Austin-based FloSports is racing ahead with expansion plans.
The company, which provides digital coverage of sports that don’t typically get network coverage, is launching FloBikes.com, a site dedicated to in-depth coverage of competitive cycling.
FloSports has hired Ian Dille, a former professional cyclist and national cycling journalist, as senior editor of the site.
FloBikes brings the total number of sports covered by FloSports to 25. New sites launched in recent months include rugby and motocross.
The company’s growth has been fueled in part by a $21 million investment it received last year from investors including DCM Ventures and Bertelsmann Digital Media Investments.
Now plans are underway for a new 60,000-square-foot headquarters in East Austin. The new space on East Fifth Street adjacent to Plaza Saltillo will more than double the company’s current square footage on East Cesar Chavez Street.
The new offices will accommodate the company’s 250-person workforce, as well as its plans to add up to 150 additional workers over the next 18 months.
“We have accelerated our growth, and because of that we’ve locked in plans for our new headquarters,” said co-founder and CEO Martin Floreani.
The new space won’t be ready until September 2018, so the company will temporarily consolidate its team, which is currently spread across three offices, into space on Springdale Road.
FloSports is hiring across the board, Floreani said, including finance, engineering and marketing.
Brothers Martin and Mark Floreani got the idea for FloSports 11 year ago when they saw a business opportunity in covering niche sports that have die-hard fans.
Martin Floreani, who wrestled for California Polytechnic State University, and Mark Floreani, a former University of Texas track athlete, raised $10,000 from friends and family and began a three-month road trip. They shot video of anything they could find related to wrestling, including interviews with athletes and coaches and footage of practices and tournaments. Then they posted the content on a website.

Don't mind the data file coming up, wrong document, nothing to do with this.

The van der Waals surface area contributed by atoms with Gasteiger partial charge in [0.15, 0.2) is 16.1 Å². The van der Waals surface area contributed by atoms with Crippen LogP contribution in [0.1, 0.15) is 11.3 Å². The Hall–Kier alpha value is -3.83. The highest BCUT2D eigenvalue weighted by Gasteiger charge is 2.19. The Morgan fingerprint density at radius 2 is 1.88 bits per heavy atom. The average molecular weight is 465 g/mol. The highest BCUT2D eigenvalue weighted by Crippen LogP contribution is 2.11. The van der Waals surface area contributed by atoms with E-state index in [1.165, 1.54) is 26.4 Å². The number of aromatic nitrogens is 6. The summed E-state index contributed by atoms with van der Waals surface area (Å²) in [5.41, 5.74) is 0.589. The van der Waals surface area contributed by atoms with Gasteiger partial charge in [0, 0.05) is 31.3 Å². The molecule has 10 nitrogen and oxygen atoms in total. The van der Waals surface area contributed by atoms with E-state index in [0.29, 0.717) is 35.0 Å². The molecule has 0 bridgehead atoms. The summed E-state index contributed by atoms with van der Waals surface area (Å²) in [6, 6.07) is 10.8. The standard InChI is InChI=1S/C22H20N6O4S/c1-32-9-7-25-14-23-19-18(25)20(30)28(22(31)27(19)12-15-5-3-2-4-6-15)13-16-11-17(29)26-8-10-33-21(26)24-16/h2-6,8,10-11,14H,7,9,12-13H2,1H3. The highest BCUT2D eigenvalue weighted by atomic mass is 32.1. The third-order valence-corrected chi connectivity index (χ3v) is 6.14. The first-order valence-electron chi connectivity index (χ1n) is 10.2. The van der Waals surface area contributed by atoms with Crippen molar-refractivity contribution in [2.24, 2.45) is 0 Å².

Fans love it, and the company was born. Today, it covers a wide range of sports including track, volleyball, hockey and gymnastics.
FloSports’ sites feature free content including breaking news, interviews with athletes and coaches and rankings. The company offers a subscription service for $20 to $30 a month or $150 a year for live streaming of games and competitions, as well as archived footage, documentaries and training videos.
Coverage includes all levels of the sports, from youth to high school to college to professional.
FloSports also generates revenue through partnerships with event organizers and sports associations. The company has signed more than 300 rights deals this year, Floreani said.
The privately held company doesn’t disclose financial information, but Floreani said FloSports expects 100 percent year-over-year revenue growth in the third quarter.
News on Open Source is free and unlimited. Access to the rest of 512tech.com comes with an American-Statesman digital subscription, which also includes myStatesman.com and the ePaper edition. Subscribe at statesman.com/subscribe.